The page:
• This implies collaboration between students and between teacher and students.
  • We have to facilitate independent, critical thinking.
  • We need to constantly challenge preconceived ideas.
  • We want ‘out of the box’ thinkers who are creative and think differently.
  • Listening to the student voice is essential, so that education is relevant to their own lives.
  • Intellectual stimulation must go beyond the requirements of the syllabus.
  • Enquiry and project-based education must be used wisely and appropriately to aid independent thinking and discovery.
  • We must teach students how to access, interpret, assess and use knowledge sources properly and responsibly.
  • We need to teach students how to think! (And to think about how they think.)


  • Now’s the time to try the different methods we often just talk about.
  • Experiment! (And don’t be afraid to fail.)
  • Teachers will need to commit to ongoing training and development.
  • We must allow students to make decisions affecting their own learning.
  • We need to redesign our assessments in line with this vision statement.
  • We must prioritise problem-solving… And stop spoon-feeding!


  • We will empower students to be the best they can be.
  • We will promote “whole being” development – mental, spiritual, physical, moral and psychological.
  • Ours must become a flexible and adaptable education.
  • We will endeavor to foster emotional intelligence as well as intellectual growth.
  • Our lessons should be skills-based, not content driven.
  • Most importantly, our classes and our school must become more fully student-centred.
  • We will continue to strive for excellence!

These are not just words. We have spent the last few days planning ways to make this happen in a sustainable, meaningful way. Our aim is to send out into the world young people who are leaders and innovators… critical thinkers who embrace their individuality and who can work towards making a better world. The only way we can create these confident, global thinkers is by changing how we do things. It is our combined hope that they will see how a system can be changed from within if the desire to do so is strong enough, and take that as their biggest lesson.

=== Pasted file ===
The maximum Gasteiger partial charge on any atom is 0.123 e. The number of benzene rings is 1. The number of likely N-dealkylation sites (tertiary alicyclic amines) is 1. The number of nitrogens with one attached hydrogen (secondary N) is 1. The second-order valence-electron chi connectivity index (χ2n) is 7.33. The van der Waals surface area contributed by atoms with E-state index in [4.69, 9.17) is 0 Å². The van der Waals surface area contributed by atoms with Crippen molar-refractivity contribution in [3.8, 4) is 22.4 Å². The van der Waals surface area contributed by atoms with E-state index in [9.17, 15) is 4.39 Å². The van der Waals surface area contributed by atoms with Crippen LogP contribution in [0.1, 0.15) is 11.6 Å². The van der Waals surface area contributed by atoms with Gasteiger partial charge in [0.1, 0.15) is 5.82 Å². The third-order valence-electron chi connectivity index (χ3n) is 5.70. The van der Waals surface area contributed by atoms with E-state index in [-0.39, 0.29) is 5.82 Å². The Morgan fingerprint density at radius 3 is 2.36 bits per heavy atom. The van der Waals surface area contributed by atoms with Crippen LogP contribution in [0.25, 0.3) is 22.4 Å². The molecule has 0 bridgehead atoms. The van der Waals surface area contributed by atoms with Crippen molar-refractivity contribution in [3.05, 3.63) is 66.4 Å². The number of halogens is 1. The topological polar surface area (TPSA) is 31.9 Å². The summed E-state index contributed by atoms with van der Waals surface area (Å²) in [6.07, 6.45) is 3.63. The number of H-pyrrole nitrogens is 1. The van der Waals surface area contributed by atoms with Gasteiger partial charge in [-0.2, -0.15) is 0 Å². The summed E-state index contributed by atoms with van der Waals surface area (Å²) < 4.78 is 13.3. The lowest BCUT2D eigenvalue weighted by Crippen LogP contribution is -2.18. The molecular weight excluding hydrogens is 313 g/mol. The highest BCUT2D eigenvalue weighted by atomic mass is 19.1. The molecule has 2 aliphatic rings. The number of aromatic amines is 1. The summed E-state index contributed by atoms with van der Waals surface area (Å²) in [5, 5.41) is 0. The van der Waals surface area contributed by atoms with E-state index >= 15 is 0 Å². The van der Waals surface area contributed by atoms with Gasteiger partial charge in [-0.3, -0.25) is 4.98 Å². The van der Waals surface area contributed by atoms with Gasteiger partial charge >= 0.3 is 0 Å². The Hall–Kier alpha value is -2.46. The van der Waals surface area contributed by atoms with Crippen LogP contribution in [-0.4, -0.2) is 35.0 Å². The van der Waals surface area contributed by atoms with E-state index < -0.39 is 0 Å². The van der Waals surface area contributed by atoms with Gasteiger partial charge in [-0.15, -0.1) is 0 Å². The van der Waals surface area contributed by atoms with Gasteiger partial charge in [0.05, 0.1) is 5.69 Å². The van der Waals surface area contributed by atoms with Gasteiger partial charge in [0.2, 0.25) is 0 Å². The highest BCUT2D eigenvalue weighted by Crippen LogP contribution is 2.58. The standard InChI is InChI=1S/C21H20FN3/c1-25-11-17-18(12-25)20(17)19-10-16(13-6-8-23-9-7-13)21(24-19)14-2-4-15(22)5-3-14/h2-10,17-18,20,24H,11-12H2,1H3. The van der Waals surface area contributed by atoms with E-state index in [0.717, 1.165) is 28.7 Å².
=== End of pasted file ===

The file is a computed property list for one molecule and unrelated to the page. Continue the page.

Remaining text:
We are not the first school ever to make such a quantum-leap into twenty-first century education. (And we are already a decade or so late.) We might not even succeed as well as we want to. But we are now officially part of the revolution. And I am so glad we are.

Will you join us?

(Pictures: The Anonymous ART of the Revolution Facebook page.)

About Sean Hampton-Cole

Fascinated by thinking & why it goes wrong➫ (Un)teacher ➫iPadologist ➫Humanist ➫Stirrer ➫Edupunk ➫Synthesist ➫Introvert ➫Blogger ➫Null Hypothesist.
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2 Responses to The Human Revolution: How My School Aims to Change the World

  1. Pingback: Reboot Diary: #30GoalsEdu Challenge Accepted (Kinda, Sorta…) | Ideas Out There

  2. Shaun Fuchs says:

    What a great article! One of the most exciting aspects is that the staff are all onboard and together the focus is acutely on the vision!